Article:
At Native Forest Nursery we grow bare root seedlings and #3 container trees. Our container trees are grown in a #3 air pruned pot. This root making container eliminates nearly all potential for root wrapping. This allows for an excellent root structure and delivers an extremely healthy tree. The bare root seedlings at our nursery are grown in a sandy loam soil with high organic matter content, which provides an extremely healthy environment for our seedlings. Our bare root liners and seedlings are hand lifted, packaged, and kept in cold storage until you are ready to plant. Conservation uses for our products include reclamation, mitigation, reforestation, restoration, wildlife habitat improvement and wetland uses. Horticultural uses for our products include field liners, container liners, landscape plantings, budding stock, grafting stock and ornamental uses.

Family: Anacardiaceae
Latin Name: Rhus glabra
Foliage: Dark green
Fall Foliage: Orange and red
Bloom: Greenish-yellow
Bloom Time: June
Shape: Rounded to spreading
Bark: Gray
Sun: Full sun to part shade
Zone: Zone 3 to Zone 9
Size: 15 to 9 feet
Spread: 15 to 9 feet
Care: Medium, well drained soil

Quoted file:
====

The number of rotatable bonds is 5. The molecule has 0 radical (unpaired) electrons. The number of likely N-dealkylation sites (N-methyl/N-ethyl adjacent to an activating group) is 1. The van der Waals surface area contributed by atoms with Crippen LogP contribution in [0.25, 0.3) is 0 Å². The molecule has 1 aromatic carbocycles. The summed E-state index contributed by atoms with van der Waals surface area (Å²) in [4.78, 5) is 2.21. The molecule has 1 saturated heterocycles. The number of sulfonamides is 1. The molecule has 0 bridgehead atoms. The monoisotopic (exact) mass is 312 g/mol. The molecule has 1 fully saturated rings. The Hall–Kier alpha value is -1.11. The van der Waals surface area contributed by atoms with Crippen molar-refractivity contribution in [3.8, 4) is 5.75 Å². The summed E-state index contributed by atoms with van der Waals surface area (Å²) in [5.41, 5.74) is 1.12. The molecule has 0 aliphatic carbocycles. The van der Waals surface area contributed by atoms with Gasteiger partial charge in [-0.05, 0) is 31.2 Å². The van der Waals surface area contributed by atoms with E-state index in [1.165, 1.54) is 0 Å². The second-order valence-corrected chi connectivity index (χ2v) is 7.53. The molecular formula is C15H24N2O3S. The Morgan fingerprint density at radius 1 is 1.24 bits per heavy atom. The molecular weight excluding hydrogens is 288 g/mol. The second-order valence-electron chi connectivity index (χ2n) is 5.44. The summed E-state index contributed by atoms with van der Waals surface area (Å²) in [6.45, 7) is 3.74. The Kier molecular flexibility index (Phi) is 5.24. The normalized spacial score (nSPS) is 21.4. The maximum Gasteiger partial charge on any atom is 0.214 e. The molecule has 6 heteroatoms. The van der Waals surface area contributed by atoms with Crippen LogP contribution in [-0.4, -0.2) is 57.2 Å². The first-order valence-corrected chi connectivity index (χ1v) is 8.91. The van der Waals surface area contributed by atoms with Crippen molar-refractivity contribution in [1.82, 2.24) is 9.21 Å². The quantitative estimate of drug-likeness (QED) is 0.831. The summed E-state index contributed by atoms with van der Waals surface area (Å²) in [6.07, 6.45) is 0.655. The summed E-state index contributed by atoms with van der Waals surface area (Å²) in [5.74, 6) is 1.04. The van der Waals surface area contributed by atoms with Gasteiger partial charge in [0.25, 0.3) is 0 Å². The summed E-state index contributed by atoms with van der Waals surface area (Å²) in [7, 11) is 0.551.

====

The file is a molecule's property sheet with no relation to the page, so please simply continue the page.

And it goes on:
A member of the Anacardiaceae family, Rhus Glabra is prized for its exceptional autumn color, its bright flowers and fruits, and its vivid tapering leaves. A pioneering plant with a tendency to form colonies, the Smooth Sumac is the only American shrub that is native to all 48 contiguous states. It is widespread throughout the nation’s prairies, woodlands, thickets, limestone glades, roadside embankments, abandoned fields, and savannas. It is extremely hardy and aggressive, with the ability to recover from wildfires or even a tussle with the lawn mower, due to its extensive root system.

The Smooth Sumac’s height varies, stretching up to an average of 3-10 ft. with a spreading crown, though it’s been known to grow as high as 20 ft. tall. Typically featuring a single trunk with multiple leafy branches, this species can easily be cultivated as either a small tree or large shrub. It thrives in full to partial sun, and favors moist and dry soils alike. It has the capability to tolerate grounds with a greater than average pH—much more so than other sumac varieties can—and develops rapidly despite its short lifespan. It has an impressive 3-9 hardiness zone rating.

The Smooth Sumac’s leaves are alternate, compound, and glossy green, transforming to magnificent scarlet shades in the autumn. This specimen’s spring flowers are small and green, emerging in thick upright panicles. The tree’s trunk is short and rather picturesquely crooked, layered with its smooth grayish-brown bark. By summer, the Smooth Sumac has produced the brilliant crimson berries by which it is easily identified and for which it is so well known. Female plants produce numerous of these fruiting clusters; each berry-like piece is slightly downy, tinted red when ripe before its color fades to a wintry maroon-brown. The flowers and fruits attract a wide assortment of birds, butterflies, and other types of wildlife.

Mature Tree Photos: